In general, I feel like the game is at its best when you aren't in any actual danger and just walk around freely or watch cutscenes or look at spooky space pictures of planets in our solar system (most notably, the spooky Moon). The chases are mostly fun, but this isn't a game you play because of great chase scenes. They seem to be there mostly for flavor, not as a main course. Now, there's one chase scene that is probably the best part of the whole game, but that's mostly due to its setup rather than the gameplay itself.

Now, there's one part that frustrated me. After leaving the town, you are suddenly transported to a nightmarish realm without warning for your first chase scene. Now, you have no way to know that this is going to happen. Saving is obviously disabled during the chase screne. And there's a lot of cutscenes, text and wandering around before this part. Meaning, if you didn't save at all and get a game over here, you have to replay all of that again. There are a number of chase scenes in the game and this is the only one that doesn't open the Save window before the chase to let you save right before the chase starts. And that's a real shame, since this is the one part where that would be needed the most. The player doesn't really need to be reminded to save much in the later parts, since in those parts, you have a clear and present danger and there's a natural inclination to save your progress. The same cannot be said when you are just wandering around town, talking to random NPCs. This almost made me quit.


Presentation

This is the game's strength. There's lots of pretty pictures to look at, the graphics are nice, with leaves blowing in the wind, rays of sunshine, light effects etc. There's also the many pixelated deaths of Beau if he runs out of HP after a monster attacks him and these animations actually vary based on the enemy that dealt the last blow. There's also a lot of neat little touches, like you actually seeing the screen of Beau's cell phone when he text's Susan.

Now, the most significant thing here is the addition of voice acting. Every line of dialogue in the game is voice acted, which is something very unusual for a short indie game made for a game jam. And how is it? Well, it's not dubbed by professional voice actors, so it's no surprise that it's pretty rough, but overall, I think they did a good enough job. Sure, the quality varies a bit based on each line and especially character. The psychologist that interviews the player is one of the best, Susan is decent, other NPCs vary from good to passable. Unfortunately, the main character was one I thought was one of the weaker performances. It's worst at the start, where he sounds a bit flat, though things improve a lot once the spooky stuff starts happening and Beau is required to show emotions. The very best voice acting goes to the creepy clown. Now, this is a scene that wouldn't work as well if this were conveyed just through text. It's easily the best moment in the entire game.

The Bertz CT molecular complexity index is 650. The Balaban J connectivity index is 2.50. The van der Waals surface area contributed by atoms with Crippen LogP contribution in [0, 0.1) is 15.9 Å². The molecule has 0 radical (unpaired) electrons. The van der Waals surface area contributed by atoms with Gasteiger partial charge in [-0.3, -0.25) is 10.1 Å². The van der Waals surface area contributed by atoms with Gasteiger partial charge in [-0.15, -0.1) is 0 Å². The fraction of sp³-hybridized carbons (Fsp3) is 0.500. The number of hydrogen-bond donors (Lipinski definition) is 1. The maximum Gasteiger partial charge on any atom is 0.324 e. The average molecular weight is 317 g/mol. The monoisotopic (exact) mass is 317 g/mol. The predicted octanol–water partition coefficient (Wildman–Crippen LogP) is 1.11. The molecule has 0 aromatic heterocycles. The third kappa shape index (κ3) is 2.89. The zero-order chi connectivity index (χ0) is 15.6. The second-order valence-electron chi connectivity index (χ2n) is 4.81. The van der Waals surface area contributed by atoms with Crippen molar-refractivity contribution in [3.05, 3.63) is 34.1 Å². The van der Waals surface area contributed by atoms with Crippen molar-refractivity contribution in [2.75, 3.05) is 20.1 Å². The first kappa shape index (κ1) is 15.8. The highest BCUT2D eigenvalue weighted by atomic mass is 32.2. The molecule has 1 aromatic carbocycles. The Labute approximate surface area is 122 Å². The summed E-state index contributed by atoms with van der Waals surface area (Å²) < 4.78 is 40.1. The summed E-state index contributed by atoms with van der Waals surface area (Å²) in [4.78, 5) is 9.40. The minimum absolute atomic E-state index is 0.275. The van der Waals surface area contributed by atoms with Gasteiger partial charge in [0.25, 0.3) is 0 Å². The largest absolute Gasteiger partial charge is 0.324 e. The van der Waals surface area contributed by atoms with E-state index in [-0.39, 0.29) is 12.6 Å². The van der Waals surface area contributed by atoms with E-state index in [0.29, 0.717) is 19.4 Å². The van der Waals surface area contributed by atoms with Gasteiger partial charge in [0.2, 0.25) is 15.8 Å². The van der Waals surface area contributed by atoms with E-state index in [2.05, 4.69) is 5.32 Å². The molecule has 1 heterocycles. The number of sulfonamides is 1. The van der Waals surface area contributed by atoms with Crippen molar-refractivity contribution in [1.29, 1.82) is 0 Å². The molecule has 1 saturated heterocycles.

Story

Now, this is heavily subjective, but in my opinion, this is probably the weakest part of the game. That's not to say it's terrible, it's just... let's say, disappointing. Rather than having the semblance of a somewhat coherent plot, the game appears to be more of a string of random situations that are meant to evoke curiosity and set up a sense of mystery, only to move on without delving deeper and explaining anything.

I feel like the best example of this is a moment near the start of the game, where Beau inexplicably winds up back in Saturnalia town after he got transported to a nightmarish real where he got chased by a monster. Before that happened, it was still morning, but now, it's suddenly night. Then Susan shows up and tells him that it's always been night and that he arrived to the town at 7 PM, which Beau knows is false. He then shows her a "screenshot" of the text messages they sent to each other minutes before he arrived to Saturnalia.